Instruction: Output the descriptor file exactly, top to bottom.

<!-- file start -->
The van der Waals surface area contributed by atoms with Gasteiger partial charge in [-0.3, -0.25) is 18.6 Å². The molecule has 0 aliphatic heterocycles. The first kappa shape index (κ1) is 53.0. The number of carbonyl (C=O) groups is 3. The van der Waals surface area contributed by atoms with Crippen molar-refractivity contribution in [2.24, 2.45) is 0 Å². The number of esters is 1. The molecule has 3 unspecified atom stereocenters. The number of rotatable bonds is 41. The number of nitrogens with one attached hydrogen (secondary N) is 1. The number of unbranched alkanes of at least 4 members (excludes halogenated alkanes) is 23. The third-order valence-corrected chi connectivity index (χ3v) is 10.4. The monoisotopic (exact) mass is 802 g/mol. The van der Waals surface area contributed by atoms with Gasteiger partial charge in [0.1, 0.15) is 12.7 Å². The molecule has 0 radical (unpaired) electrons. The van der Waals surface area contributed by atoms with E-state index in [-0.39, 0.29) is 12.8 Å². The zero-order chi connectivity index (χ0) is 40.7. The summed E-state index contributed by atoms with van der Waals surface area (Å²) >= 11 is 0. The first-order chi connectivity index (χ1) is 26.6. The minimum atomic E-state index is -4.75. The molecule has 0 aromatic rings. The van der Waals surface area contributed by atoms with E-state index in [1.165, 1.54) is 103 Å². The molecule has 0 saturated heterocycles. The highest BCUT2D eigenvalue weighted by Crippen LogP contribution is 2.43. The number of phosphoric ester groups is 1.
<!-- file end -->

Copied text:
The van der Waals surface area contributed by atoms with Gasteiger partial charge in [-0.3, -0.25) is 18.6 Å². The molecule has 0 aliphatic heterocycles. The first kappa shape index (κ1) is 53.0. The number of carbonyl (C=O) groups is 3. The van der Waals surface area contributed by atoms with Crippen molar-refractivity contribution in [2.24, 2.45) is 0 Å². The number of esters is 1. The molecule has 3 unspecified atom stereocenters. The number of rotatable bonds is 41. The number of nitrogens with one attached hydrogen (secondary N) is 1. The number of unbranched alkanes of at least 4 members (excludes halogenated alkanes) is 23. The third-order valence-corrected chi connectivity index (χ3v) is 10.4. The monoisotopic (exact) mass is 802 g/mol. The van der Waals surface area contributed by atoms with Gasteiger partial charge in [0.1, 0.15) is 12.7 Å². The molecule has 0 radical (unpaired) electrons. The van der Waals surface area contributed by atoms with E-state index in [-0.39, 0.29) is 12.8 Å². The zero-order chi connectivity index (χ0) is 40.7. The summed E-state index contributed by atoms with van der Waals surface area (Å²) >= 11 is 0. The first-order chi connectivity index (χ1) is 26.6. The minimum atomic E-state index is -4.75. The molecule has 0 aromatic rings. The van der Waals surface area contributed by atoms with E-state index in [1.165, 1.54) is 103 Å². The molecule has 0 saturated heterocycles. The highest BCUT2D eigenvalue weighted by Crippen LogP contribution is 2.43. The number of phosphoric ester groups is 1.